On the surface, casting the volcanic Davis in a heist movie seems like the equivalent of shoving a comet in a shoebox. But this is no throwaway. Directed by Steve McQueen, whose art-film props run through Hunger, Shame and the Oscar-winning 12 Years a Slave, Widows is a genre film made by a master who knows how a great actress can raise even his formidable game. She plays Veronica, the wife of a thief (Liam Neeson) who died plying his trade. Now she’s the one who leads the widows of her husband’s dead cohorts in one last big score. There are men who want to stop these women. There always are. But the fire blazing in Davis’ eyes is something to see.
Carey Mulligan, Wildlife
From An Education to Mudbound, Mulligan nails every nuance as an actress. In Wildlife, she hits a new peak as Jeanne Brinson, a Montana housewife whose husband (Jake Gyllenhaal) goes off to fight wild fires and leaves her to raise their young son (Ed Oxenbould). It’s 1960, when women were expected to know their place. Jeanne doesn’t like boxes, however, and she causes emotional damage fighting her way out. In adapting Richard Ford’s novel, actor-turned-director Paul Dano, who wrote the script with Zoe Kazan, relies on his lead to ride hard with Jeanne on the bumpy road to female independence and even empowerment. Mulligan delivers the goods every step of the way.
Julianne Moore, Gloria Bell
It’s a slippery slope, doing a remake of your own triumphant foriegn-language movie in English. Thank god for the fearless Moore, who takes on the title role in Sebastian Lelio’s 2013 Chilean drama about a middle-aged divorcee looking for love while simultaneously being afraid of finding it. The Still Alice actress finds her own way into the role memorably created by Paulina Garcia; her Gloria, with two adult children (Michael Cera and Caren Pistorius), has adjusted to divorce. Loneliness unites her with Arnold (John Turturro), a former Navy officer, at least for a time. Without resorting to sentiment or over-reaching, Moore charts an ordinary life with extraordinary precision and feeling.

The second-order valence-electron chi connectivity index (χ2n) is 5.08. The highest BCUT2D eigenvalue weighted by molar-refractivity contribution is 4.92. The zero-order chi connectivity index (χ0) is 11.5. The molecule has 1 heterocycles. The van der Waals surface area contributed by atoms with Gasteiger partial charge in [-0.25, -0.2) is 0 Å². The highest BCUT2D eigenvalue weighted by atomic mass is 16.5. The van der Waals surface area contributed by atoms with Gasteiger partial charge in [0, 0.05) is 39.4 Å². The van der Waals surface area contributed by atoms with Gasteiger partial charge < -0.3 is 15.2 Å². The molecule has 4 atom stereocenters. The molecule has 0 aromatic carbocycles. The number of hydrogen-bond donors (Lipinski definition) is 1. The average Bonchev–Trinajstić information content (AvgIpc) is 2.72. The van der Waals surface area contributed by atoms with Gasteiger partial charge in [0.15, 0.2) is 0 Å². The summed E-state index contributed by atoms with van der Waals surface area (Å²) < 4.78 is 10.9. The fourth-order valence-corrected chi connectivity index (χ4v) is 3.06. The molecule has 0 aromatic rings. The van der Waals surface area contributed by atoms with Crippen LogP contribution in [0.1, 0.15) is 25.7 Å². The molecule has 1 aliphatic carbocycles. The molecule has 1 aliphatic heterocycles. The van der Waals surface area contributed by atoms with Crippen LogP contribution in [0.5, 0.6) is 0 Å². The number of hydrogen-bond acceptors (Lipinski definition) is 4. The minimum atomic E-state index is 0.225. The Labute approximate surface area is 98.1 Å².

KiKi Layne, If Beale Street Could Talk
Layne has never acted before — but you’d never tell from the grit and grace she brings to this Barry Jenkins adaptation of the 1974 novel by James Baldwin. As Tish, a pregnant black woman trying to get the man she loves out of jail on a falsified rape charge, Layne locates the beating heart of a 19-year-old girl being forced to grow up too fast. “I hope that nobody has ever had to look at anybody they love through glass,” says Layne, narrating the film in Tish’s voice. It’s a voice that resonates with the hurt and the healing resilience of being black in America, then and now.
Maggie Gyllenhaal, The Kindergarten Teacher
You expect the usual cliched uplift when teacher Lisa Spinelli, an overworked wife and mother, finds that Jimmy (Parker Sevak), the five-year-old prodigy in her class, is a gifted poet. But the woman who plays her — Maggie Gyllenhaal — is too fine and fierce an actress to offer business as usual. With the support of director Sara Colangelo (remaking the 2014 Israeli film of the same name), The Deuce star rocks the boat by creating a character who might be using the boy to push her personal frustrated ambitions by passing off his work as her own in an adult writing class. It’s a complex character, and Gyllenhaal doesn’t run from any of her challenging contradictions.
Yalitza Aparicio, Roma
She’s a preschool teacher in Mexico and had never had any intention of being part of a movie. And yet this non-English-speaking newcomer from Oaxaca is the searching soul of Alfonso’s Cuarón’s dazzling and quietly devastating impressionistic memoir about growing up in the Roma district of Mexico City in the early 1970s. In a bustling household of four children, argumentative parents and political turbulence clanging outside, stands Cleo — a maid who barely says a word. No need. Aparicio plays this servant as the calm eye of a storm, holding the family together even when her own life threatens to fall to pieces. There was no film in Toronto this year that hit me harder than Cuarón’s masterpiece, and Aparicio — magnificent and moving in her stillness — is unforgettable. It’s the performance of the year.